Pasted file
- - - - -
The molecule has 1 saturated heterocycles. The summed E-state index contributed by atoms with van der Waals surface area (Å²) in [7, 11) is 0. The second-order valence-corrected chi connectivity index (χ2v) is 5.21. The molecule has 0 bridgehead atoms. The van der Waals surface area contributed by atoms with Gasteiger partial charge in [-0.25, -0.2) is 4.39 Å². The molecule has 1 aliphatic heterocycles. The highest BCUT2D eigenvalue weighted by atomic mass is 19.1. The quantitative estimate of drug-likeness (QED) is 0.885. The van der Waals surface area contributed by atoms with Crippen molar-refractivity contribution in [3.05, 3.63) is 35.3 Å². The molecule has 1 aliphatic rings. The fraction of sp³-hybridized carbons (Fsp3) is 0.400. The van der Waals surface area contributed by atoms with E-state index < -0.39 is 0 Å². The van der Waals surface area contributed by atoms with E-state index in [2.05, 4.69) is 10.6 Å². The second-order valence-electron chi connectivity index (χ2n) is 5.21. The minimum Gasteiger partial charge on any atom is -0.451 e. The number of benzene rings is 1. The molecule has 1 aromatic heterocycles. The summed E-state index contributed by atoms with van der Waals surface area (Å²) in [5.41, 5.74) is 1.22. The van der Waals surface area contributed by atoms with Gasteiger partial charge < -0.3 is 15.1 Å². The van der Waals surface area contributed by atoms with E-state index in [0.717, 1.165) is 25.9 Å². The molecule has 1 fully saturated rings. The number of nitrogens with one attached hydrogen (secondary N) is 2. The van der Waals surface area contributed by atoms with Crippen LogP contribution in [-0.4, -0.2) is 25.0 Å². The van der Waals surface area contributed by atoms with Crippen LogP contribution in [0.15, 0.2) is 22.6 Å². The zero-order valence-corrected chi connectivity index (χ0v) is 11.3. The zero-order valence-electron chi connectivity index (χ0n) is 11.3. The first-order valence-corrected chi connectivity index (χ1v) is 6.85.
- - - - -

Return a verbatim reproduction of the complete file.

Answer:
The molecule has 1 saturated heterocycles. The summed E-state index contributed by atoms with van der Waals surface area (Å²) in [7, 11) is 0. The second-order valence-corrected chi connectivity index (χ2v) is 5.21. The molecule has 0 bridgehead atoms. The van der Waals surface area contributed by atoms with Gasteiger partial charge in [-0.25, -0.2) is 4.39 Å². The molecule has 1 aliphatic heterocycles. The highest BCUT2D eigenvalue weighted by atomic mass is 19.1. The quantitative estimate of drug-likeness (QED) is 0.885. The van der Waals surface area contributed by atoms with Crippen molar-refractivity contribution in [3.05, 3.63) is 35.3 Å². The molecule has 1 aliphatic rings. The fraction of sp³-hybridized carbons (Fsp3) is 0.400. The van der Waals surface area contributed by atoms with E-state index < -0.39 is 0 Å². The van der Waals surface area contributed by atoms with E-state index in [2.05, 4.69) is 10.6 Å². The second-order valence-electron chi connectivity index (χ2n) is 5.21. The minimum Gasteiger partial charge on any atom is -0.451 e. The number of benzene rings is 1. The molecule has 1 aromatic heterocycles. The summed E-state index contributed by atoms with van der Waals surface area (Å²) in [5.41, 5.74) is 1.22. The van der Waals surface area contributed by atoms with Gasteiger partial charge < -0.3 is 15.1 Å². The van der Waals surface area contributed by atoms with E-state index in [0.717, 1.165) is 25.9 Å². The molecule has 1 fully saturated rings. The number of nitrogens with one attached hydrogen (secondary N) is 2. The van der Waals surface area contributed by atoms with Crippen LogP contribution in [-0.4, -0.2) is 25.0 Å². The van der Waals surface area contributed by atoms with Crippen LogP contribution in [0.15, 0.2) is 22.6 Å². The zero-order valence-corrected chi connectivity index (χ0v) is 11.3. The zero-order valence-electron chi connectivity index (χ0n) is 11.3. The first-order valence-corrected chi connectivity index (χ1v) is 6.85.